Currently, there are more than 30 million licensed drivers age 65 or older. That statistic is growing as the population of 65 and older is the fastest growing demographic in the US. After the age of 75, the risk motorist crashes greatly increases as many elder drivers are unaware or unwilling to admit to their developing challenges with being on the road.
So where does that leave family members and caregivers? According to Eldercare.gov in order to keep our aging loved ones safe there are few questions you should ask yourself
before you talk to an elder driver. If you answer “yes” to any of the following questions you should start a conversation about driving safety and offer alternatives that will not injure the older driver’s dignity and sense of freedom.
- Does he or she get lost on routes that should be familiar?
- Have you noticed new dents, scratches, or other damage to his or her vehicle?
- Has he or she been warned or ticketed by a police officer for poor driving?
- Has he or she experienced a close call or crash recently?
- Has a doctor advised him or her to limit or stop driving for health reasons?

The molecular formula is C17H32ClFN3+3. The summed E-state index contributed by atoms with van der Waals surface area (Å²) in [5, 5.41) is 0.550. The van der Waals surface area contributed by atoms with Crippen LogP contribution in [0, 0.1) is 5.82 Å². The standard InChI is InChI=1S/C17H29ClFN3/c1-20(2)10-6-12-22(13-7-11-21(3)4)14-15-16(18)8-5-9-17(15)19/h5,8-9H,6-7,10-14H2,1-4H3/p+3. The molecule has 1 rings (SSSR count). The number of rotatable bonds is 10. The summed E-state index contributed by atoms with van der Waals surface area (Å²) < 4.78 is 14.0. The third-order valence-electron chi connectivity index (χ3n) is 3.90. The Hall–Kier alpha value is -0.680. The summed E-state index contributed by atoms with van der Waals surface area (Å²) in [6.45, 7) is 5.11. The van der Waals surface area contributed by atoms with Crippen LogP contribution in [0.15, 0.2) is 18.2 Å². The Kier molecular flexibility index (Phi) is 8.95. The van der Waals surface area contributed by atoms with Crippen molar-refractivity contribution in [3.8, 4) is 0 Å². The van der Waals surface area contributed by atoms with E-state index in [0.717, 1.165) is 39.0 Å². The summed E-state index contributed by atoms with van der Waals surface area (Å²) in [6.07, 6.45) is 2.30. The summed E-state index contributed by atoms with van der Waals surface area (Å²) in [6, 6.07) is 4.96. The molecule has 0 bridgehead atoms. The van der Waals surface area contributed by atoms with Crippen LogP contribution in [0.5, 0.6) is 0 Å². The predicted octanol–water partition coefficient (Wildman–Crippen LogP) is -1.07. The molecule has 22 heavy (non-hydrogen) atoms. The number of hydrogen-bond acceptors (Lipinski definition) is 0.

- Is he or she overwhelmed by road signs, signals, markings, or other things while driving?
- Does he or she take any medication that might affect the capacity to drive safely?
- Does he or she stop inappropriately or drive too slowly, preventing the safe flow of traffic?
- Does he or she suffer from Alzheimer’s disease, dementia, glaucoma, cataracts, arthritis, Parkinson’s disease, diabetes, or another condition that may affect driving skills?
While sometimes slight modifications like only driving in the good weather and daylight can alleviate driving concerns, other times the risks may be too great. If you need help starting that conversation with an elder driver or you are not sure whether your loved one is safe on the road, contact Browning Geriatric. One of our experience care managers can help keep you and your loved safe!